• Jonathan Bernier

            Oh, brilliant observation! I like that a lot.

    • Jonathan Bernier

      “OTOH if Josepheus did not know of Jesus, then his existence becomes highly suspect.” Why? Why does this argument from silence mean a darn thing? Absence of evidence is not evidence of absence, unless you can show that the absence is contrary to reasonable expectations. In this case that means that you have to show that 1) if Jesus was real Josephus would have known about him, and 2) if Josephus knew about him then he would have mentioned him. And note that until you do this work you do not know that Josephus did not know of Jesus, merely that he did not mention him.

      The interesting thing though is that the argument from silence cuts both ways. Josephus might not mentioned Jesus of Nazareth but he certainly does not make mention a group of Jews that believe in a purely mythical figure named Jesus Christ. Neither did Philo, for that matter. If failure to mention is so probative then why is that any less suspect than a failure to mention Jesus of Nazareth? My special pleading sense is tingling.

      • Charles Ormsbee

        Exactly. It’s worth noting that Josephus didn’t mention a number of important Jewish figures including the famous Hillel the elder. Arguably the most important figure in Jewish history and a contemporary of Jesus.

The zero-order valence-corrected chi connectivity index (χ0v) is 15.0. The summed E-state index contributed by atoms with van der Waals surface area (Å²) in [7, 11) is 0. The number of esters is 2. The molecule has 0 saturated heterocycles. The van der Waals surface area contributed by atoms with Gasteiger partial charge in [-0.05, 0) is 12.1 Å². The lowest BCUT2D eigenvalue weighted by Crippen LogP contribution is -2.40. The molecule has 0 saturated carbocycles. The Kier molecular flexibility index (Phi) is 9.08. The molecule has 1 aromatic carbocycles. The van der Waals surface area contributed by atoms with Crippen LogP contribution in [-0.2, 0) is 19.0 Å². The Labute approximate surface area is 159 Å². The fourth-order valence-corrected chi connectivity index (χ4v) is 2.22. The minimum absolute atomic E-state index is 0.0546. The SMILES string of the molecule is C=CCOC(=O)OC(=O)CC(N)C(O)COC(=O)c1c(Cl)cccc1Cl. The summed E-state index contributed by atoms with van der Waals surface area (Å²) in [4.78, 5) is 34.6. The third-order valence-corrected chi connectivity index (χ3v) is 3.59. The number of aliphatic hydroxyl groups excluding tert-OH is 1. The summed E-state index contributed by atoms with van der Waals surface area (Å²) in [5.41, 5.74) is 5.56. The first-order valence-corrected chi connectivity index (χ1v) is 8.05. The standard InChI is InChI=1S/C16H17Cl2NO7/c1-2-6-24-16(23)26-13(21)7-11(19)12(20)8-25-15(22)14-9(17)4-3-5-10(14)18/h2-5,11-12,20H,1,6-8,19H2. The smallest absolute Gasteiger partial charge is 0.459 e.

• redpill99

        the gospels make pretty extravagant claims about Jesus, including that he had whole multitudes following him, and that he was very famous. John goes so far as to say Jesus performed so many miracles that the whole world would not have room for all the books that could be written.

        Josepheus did write about John the Baptist and Pilate and Caiaphas so he should have known of Jesus.

        • http://mythicpizza.blogspot.co.uk/ Paul Regnier

          If Josephus didn’t mention Jesus then he didn’t mention Christianity. So if he didn’t mention Christianity, why is it odd that he didn’t mention Christianity’s founder? You can’t have it both ways.

        • Jonathan Bernier

          Yes, I am aware of the content of the gospels. So are most of the participants in this discussion. Merely enumerating that of which we are all aware does not constitute an argument.

          Regarding arguments, you have not dealt with the second necessary condition. You have to show that not only should we expect that Josephus knew of Jesus but also that he should expect that if he knew about him then he would have written about him. As Charles Ormsbee perceptively noted above, he didn’t write about Hillel. Best I recall he didn’t write about Shammai or Gamaliel either. This is a man who claims to have been closely associated with the Pharisees. This leads us back to the “So what?” Josephus is no more neutral an observer of history than the evangelists. He has biases and agendas. And perhaps Jesus didn’t fit into them.